Advances in Avian Diet: Methods and Applications, Part 2

A Special Feature in AOS Journals

By Sabrina S. Taylor, Senior Editor, Ornithology

A Special Feature bringing together a series of papers highlighting Advances in Avian Diet: Methods and Applications in the AOS journals Ornithology and Ornithological Applications has published the next two papers of the series in the February 2022 issue of Ornithological Applications (see the links below or the January 2022 issue of Ornithology for four previously published articles). The latest two papers are original scientific studies that examine the diet of reintroduced birds and compare the utility of stomach versus fecal samples in describing diet with DNA metabarcoding. 

Volpe et al. used behavioral observations and DNA metabarcoding to examine the diet of reintroduced Red-and-Green Macaws (Ara chloropterus) and assess whether these captive-bred birds were able to forage effectively once released to the wild. Both behavioral observations and DNA metabarcoding showed that released macaws ate a variety of plant species (n = 49) from 28 families. Furthermore, dietary richness as estimated by each technique was similar, although each methodology detected several plant species that the other did not. These results demonstrate that reintroduced macaws were able to forage successfully in the wild, a critical step in restoring locally extinct macaw populations and the ecosystem services these birds provide as dispersers and regulators of plants with large seeds.

Snider et al. used DNA metabarcoding to compare descriptions of diet obtained with stomach and fecal samples in Seaside Sparrows (Ammospiza maritima). Because digestion may affect prey DNA detection and overall estimates of diet, this comparison is important for understanding whether and which prey species may be missed as a consequence of sample type. Paired stomach and fecal samples within an individual showed distinct foraging bouts; however, measures of species richness and diversity were similar for both sample types at the population level. Accordingly, fecal samples have a clear advantage in examining diet with DNA metabarcoding: they are collected non-invasively without any apparent loss of dietary information. This study will help researchers in their choice of sample type and justify the use of fecal samples in future studies.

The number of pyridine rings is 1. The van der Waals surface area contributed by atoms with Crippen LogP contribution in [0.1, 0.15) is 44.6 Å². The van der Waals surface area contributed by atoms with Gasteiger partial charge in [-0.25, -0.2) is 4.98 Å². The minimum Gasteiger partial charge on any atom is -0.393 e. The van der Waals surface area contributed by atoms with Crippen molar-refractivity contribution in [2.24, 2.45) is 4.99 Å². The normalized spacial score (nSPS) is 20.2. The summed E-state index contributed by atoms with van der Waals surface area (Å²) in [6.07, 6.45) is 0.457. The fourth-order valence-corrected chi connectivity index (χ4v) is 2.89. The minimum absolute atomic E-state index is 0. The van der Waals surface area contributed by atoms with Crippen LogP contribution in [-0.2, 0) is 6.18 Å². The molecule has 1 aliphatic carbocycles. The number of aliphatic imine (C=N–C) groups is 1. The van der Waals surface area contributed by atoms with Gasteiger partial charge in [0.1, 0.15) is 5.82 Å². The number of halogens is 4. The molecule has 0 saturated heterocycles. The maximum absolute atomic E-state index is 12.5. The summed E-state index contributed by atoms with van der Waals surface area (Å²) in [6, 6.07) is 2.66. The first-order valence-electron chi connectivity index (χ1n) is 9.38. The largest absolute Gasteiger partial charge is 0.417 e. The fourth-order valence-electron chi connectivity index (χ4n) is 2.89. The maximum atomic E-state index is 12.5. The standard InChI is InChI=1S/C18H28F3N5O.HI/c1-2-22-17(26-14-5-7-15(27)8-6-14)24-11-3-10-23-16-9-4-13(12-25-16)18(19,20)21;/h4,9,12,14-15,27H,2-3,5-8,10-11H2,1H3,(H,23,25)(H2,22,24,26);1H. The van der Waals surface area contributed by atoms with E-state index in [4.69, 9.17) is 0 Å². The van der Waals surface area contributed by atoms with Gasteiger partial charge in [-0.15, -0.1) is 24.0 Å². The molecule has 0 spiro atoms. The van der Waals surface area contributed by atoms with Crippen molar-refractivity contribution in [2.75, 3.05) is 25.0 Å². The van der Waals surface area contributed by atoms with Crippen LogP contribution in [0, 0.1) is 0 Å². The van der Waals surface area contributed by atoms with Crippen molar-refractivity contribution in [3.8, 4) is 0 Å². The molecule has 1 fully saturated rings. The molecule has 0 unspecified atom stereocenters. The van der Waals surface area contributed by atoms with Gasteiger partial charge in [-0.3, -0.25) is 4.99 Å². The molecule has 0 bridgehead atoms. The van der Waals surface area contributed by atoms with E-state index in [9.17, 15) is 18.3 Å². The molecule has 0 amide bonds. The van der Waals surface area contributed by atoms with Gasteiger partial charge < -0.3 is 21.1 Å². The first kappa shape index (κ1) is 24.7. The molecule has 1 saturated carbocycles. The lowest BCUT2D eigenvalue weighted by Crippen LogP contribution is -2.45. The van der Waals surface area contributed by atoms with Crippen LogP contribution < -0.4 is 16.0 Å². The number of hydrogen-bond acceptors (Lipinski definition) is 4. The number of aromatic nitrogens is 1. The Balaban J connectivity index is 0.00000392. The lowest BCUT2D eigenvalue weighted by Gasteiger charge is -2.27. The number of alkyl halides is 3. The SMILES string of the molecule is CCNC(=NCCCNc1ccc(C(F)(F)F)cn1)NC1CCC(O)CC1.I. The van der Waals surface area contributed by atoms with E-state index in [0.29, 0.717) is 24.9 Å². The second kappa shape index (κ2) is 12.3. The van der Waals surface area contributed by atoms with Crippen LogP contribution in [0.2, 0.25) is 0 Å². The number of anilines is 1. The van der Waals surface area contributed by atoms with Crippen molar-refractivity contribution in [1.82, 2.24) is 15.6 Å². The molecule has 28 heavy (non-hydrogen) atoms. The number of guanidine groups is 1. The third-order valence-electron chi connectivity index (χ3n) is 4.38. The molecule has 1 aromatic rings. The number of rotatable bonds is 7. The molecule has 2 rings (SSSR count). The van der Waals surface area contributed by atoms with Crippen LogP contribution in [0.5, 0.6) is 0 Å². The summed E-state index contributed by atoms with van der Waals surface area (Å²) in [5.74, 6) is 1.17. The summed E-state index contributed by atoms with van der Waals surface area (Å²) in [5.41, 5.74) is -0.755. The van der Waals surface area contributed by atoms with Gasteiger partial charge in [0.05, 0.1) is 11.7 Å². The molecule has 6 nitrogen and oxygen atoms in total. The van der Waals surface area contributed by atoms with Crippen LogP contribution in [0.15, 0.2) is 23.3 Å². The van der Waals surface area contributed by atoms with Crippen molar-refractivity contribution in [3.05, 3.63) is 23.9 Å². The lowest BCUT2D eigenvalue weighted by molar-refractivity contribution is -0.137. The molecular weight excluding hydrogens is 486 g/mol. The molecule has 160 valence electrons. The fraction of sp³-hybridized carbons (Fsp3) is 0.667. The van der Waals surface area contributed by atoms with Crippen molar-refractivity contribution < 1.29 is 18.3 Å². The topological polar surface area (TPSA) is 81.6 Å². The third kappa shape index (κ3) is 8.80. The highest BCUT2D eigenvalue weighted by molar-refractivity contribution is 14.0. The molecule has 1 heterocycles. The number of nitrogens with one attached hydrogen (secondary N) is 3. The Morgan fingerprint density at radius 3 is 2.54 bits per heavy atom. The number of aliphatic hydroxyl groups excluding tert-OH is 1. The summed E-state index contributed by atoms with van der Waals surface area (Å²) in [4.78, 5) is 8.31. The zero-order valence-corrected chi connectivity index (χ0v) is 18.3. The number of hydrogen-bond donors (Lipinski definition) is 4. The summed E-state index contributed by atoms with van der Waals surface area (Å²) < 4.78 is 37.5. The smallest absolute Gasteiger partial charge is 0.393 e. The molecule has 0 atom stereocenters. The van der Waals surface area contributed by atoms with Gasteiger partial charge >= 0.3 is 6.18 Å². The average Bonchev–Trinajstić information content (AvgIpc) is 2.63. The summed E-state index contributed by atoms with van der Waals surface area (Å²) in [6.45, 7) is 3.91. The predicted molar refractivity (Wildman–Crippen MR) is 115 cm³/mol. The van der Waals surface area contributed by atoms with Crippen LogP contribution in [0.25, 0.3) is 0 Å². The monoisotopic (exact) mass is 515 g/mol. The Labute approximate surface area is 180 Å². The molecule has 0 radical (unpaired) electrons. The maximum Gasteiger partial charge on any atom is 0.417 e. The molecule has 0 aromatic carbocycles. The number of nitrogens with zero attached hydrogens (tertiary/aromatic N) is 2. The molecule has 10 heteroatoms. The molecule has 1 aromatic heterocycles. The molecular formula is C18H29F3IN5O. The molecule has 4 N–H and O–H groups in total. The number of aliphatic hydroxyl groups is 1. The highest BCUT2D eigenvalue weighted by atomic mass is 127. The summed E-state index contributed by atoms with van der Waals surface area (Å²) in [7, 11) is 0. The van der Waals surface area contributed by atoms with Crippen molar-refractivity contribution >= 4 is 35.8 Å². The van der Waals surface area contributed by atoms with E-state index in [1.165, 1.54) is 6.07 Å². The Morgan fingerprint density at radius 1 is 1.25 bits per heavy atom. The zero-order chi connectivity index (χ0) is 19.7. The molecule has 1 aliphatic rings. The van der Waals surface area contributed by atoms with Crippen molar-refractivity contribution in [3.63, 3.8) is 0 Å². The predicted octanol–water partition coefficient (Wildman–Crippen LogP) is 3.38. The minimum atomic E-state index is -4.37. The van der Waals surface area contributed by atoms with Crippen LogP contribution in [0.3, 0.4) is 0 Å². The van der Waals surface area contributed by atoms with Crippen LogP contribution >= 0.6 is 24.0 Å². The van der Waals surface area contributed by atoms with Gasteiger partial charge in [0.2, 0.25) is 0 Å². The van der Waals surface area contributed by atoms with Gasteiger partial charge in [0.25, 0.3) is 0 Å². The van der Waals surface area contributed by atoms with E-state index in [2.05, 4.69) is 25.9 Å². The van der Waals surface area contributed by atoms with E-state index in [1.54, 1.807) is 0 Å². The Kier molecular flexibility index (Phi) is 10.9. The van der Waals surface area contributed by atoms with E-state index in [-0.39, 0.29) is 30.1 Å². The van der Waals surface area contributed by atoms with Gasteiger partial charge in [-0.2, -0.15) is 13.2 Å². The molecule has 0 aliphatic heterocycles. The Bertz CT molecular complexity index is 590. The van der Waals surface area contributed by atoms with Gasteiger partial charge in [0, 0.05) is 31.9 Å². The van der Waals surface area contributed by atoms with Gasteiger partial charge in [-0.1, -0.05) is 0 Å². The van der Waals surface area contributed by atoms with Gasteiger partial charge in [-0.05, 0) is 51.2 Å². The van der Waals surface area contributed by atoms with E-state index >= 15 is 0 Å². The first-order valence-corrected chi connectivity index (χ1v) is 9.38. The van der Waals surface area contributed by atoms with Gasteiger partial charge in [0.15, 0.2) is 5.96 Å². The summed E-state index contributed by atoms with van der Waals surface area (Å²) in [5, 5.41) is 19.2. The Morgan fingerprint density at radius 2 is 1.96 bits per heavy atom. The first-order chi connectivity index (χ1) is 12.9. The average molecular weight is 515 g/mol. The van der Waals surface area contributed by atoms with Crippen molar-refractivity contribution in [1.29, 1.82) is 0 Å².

The final two articles of the Special Feature will present a review of the ecological and evolutionary perspectives on diffuse competition and diet in the New World wood warblers, and an original article examining the diet of woodpeckers in burned forests—both to be published in the April issue of Ornithology.


Included Papers in the Advances in Avian Diet: Methods and Applications Special Feature

Diet composition of reintroduced Red-and-Green Macaws reflects gradual adaptation to life in the wild by Noelia L. Volpe, Bettina Thalinger, Elisabet Vilacoba, Thomas W. A. Braukmann, Adrián S. Di Giacomo, Igor Berkunsky, Darío A. Lijtmaer, Dirk Steinke, and Cecilia Kopuchian. Ornithological Applications.

Metabarcoding of stomach contents and fecal samples provide similar insights about Seaside Sparrow diet by Allison M. Snider, Andrea Bonisoli-Alquati, Anna A. Pérez-Umphrey, Philip C. Stouffer, and Sabrina S. Taylor. Ornithological Applications.

Endogenous biomarkers reveal diet partitioning among three sympatric species of swallows by Kaelyn H. Bumelis, Michael D. Cadman, and Keith A. Hobson. Ornithology.

Evaluating the impacts of metabarcoding primer selection on DNA characterization of diet in an aerial insectivore, the Purple Martin by Anna M. Forsman, Brandon D. Hoenig, Stephanie A. Gaspar, Jason D. Fischer, Joe Siegrist, and Kevin Fraser. Ornithology.

Current methods and future directions in avian diet analysis by Brandon D. Hoenig, Allison M. Snider, Anna M. Forsman, Keith A. Hobson, Steven C. Latta, Eliot T. Miller, Michael J. Polito, Luke L. Powell, Samantha L. Rogers, Thomas W. Sherry, David P. L. Toews, Andreanna J. Welch, Sabrina S. Taylor, Brady A. Porter. Ornithology.

DNA metabarcoding reveals broadly overlapping diets in three sympatric North American hummingbirds by Austin R. Spence, Erin E. Wilson Rankin, Morgan W. Tingley. Ornithology.


Note: Additional papers in this Special Feature will be linked here as they become available. See the first post in this blog post series on the Advances in Avian Diet Special Feature curated by senior editor, Sabrina Taylor.

Leave a Reply

Your email address will not be published.